A/N: So, there was a little hiatus between stories, and I apologize for that. I promise, Slow Time at Applebee's will be up next week. Hopefully "Feline Tendencies" will be too.
Also, if you read this, shortly enough I'll have character profiles for these characters.
Please review at the bottom.
"In a Little Neighborhood"
He was adorable, sweet, and hilariously ridiculous, and I have been described as sexy, intelligent on a genius level, and witty as hell. He was down to earth, happy, and optimistic and started everyday with a smile. I was alert, never smiling unless I was faking it, and started everyday with a tired sigh. We were next door neighbors.
"Morning Rose," he greeted me every morning when we always got our newspapers, an old-timey thing that he liked to do. I simply had to copy his habits.
"Good morning David," I answered every time. I had a warm smile when I saw him, but it was also forced, partly because I'd been trained not to smile through pain- and sometimes I still felt the pain when it wasn't there. He didn't notice.
He also didn't know that Rose was my middle name- no one could ever know my first name. I'm fairly certain my parents hated me, or just always wanted me to go by my last name, because my first name was awful.
"Great morning to be awake huh?" he spoke sarcastically gesturing to the thick gray clouds that covered the entire sky as far as we both could see.
"I know right? Totally worth getting out of bed for," I grinned, amused at the sarcasm- my favorite type of humor.
"I'll see you later Rose, I have to get ready for school!" He spoke with more humor. He was a music teacher at a school fifteen minutes from the neighborhood we were in. I said my good-bye, and stood on my porch to watch him go in, and then scanned the surrounding area with a trained eye. It was a typical morning, and there was nothing alarming to see. I stepped inside.
I sighed when I shut her front door behind me- it was time to begin my day of exercises, paperwork, and making sure no one dangerous entered within a twenty-five mile radius of David. I had to go jogging, come back "home" take a shower, get ready to go to my "office" and file paperwork of old cases I'd worked. Throughout the day I had to monitor the goofy blond man that had no clue who I really was.
He was the son of a carpenter, and a damn good one. Unfortunately while working on semi-historic (only to some) land, David's father was killed on the job. It was made to look like an accident. David's family never knew the truth, but the people who wanted David dead did. Apparently David's father discovered things he shouldn't have, and confronted them about it. The irritation his father left went two generations deep.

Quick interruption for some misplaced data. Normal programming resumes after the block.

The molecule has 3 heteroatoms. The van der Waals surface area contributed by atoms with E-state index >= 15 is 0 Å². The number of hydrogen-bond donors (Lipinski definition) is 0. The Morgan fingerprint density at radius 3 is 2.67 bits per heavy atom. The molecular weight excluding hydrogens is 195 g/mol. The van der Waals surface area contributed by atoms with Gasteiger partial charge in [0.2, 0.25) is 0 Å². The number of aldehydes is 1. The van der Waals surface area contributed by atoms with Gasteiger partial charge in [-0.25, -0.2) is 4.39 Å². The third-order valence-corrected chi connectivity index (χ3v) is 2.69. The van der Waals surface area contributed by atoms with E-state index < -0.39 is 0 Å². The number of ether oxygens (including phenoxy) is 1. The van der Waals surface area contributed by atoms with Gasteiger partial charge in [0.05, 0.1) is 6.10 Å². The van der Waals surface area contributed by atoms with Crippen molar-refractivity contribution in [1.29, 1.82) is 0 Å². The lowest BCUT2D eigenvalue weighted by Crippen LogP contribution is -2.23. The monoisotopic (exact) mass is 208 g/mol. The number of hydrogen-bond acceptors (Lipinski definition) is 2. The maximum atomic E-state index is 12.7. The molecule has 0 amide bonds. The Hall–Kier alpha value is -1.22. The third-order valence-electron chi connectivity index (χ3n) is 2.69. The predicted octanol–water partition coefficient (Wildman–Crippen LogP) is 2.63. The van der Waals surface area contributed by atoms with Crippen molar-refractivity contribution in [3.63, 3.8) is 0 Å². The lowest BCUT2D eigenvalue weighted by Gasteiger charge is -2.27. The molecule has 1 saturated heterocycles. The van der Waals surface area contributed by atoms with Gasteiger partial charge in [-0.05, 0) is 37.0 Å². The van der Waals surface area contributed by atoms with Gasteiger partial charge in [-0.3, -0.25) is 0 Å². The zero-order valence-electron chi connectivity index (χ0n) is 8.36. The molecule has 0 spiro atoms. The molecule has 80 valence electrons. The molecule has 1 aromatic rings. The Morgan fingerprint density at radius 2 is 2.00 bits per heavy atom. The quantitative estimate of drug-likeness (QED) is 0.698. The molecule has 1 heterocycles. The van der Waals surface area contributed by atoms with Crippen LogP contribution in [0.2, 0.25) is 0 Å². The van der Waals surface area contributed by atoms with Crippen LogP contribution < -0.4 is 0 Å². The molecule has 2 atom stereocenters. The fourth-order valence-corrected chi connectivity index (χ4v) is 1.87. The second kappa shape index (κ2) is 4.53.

I was assigned to protect the man. I didn't mind the case, temporarily moving back to my old small-town in a home in the same large neighborhood. (The area for the whole neighborhood could host an entire tiny town.) David lived in a little condo that was built the exact same as a dozen others. I was stationed in the one to the right of his. It was small, quaint, and my dog quite liked it.
There was just the part where she was feral, more dangerous than any possible threat to David, and this job was boring me. Whoever wanted David dead had better make a move already so I could take care of them. It was only a matter of time before something inside her triggered the "dark side" of me, and I killed David myself.
I was drinking sweet tea with a few lemon drops in it on a chair on the back patio when David came home at about five o'clock. I was working on an Anne Frasier book when I heard a car pull up. Without even pausing from my reading to think I subconsciously analyzed the distance of the sound and the melodic whistling of whoever had shown up and concluded that my friendly music teacher friend was home.
"Hey Rose, whatcha reading?" he asked when he walked out to his own patio to grade tests on music notes that involved so much math that I almost wanted to do it myself. (I loved numbers.)
"An Anne Frasier book. Mystery serial killer stuff. I figured I could read it out here since the temperature was nice enough." I'd noticed that David liked to go outside and sit to do some sort of thing for his classes when the weather was calm and just the right amount of cool. Today it was like that, and I knew that I just had to take advantage of the opportunity.
"It sounds creepy, and yeah, it does feel nice outside doesn't it? Thank goodness it didn't rain today," he responded nicely. I was a year older than he was- and only I knew this because I had his information on file, and even knew his social security number. It seemed that my small seniority was made it seem he was more sweet and childlike than I was. He was almost innocent, but sometimes his jokes were so dry, and sometimes he would stare serenely out to the sky that he just couldn't be too innocent.
"Yes, thank goodness," I said quietly. I took screenshot mental images of the trees around them, making sure a sniper wasn't hiding in any of them. David went to his grading and I felt a buzz in my pocket. I pulled out my phone.
Someone's triggered our radar. He's on his way. A text from my boss letting me know that there would finally be something happening. I would have cheered if not for the fact that the man who could possibly die- but probably not, my skills were too good- was sitting just twenty feet away from me.
I stepped inside with the quiet excuse to feed my dog, even through I wouldn't really be doing that for another hour, and got my gun, the one with the silencer on it. I made sure there was a full round of bullets before I pulled out my phone again.
Sniper or up close? Are you sending a clean up crew? I had to ask my boss the first question to get a good gauge of where I needed to be, and the second one because there would soon be a dead body on David's property and nobody needed to see that and ask questions. Obviously, that's why I sent those questions.
Up close, based on the gun he has, and of course. No need to have him elaborate more, I stepped outside on my front porch and ran to David's bushes where no one could see me. I stayed crouched for several minutes, and my legs and feet were quick to grow tired and cramped. I was quite aggravated when a black car with a crown on the hood pulled up in front of David's drive way. A man in a black trench coat and sunglasses stepped out with a gun similar to mine- and I rolled my eyes at such a cliché. He was in a domestic neighborhood for crying out loud, anybody could look out there window and see him.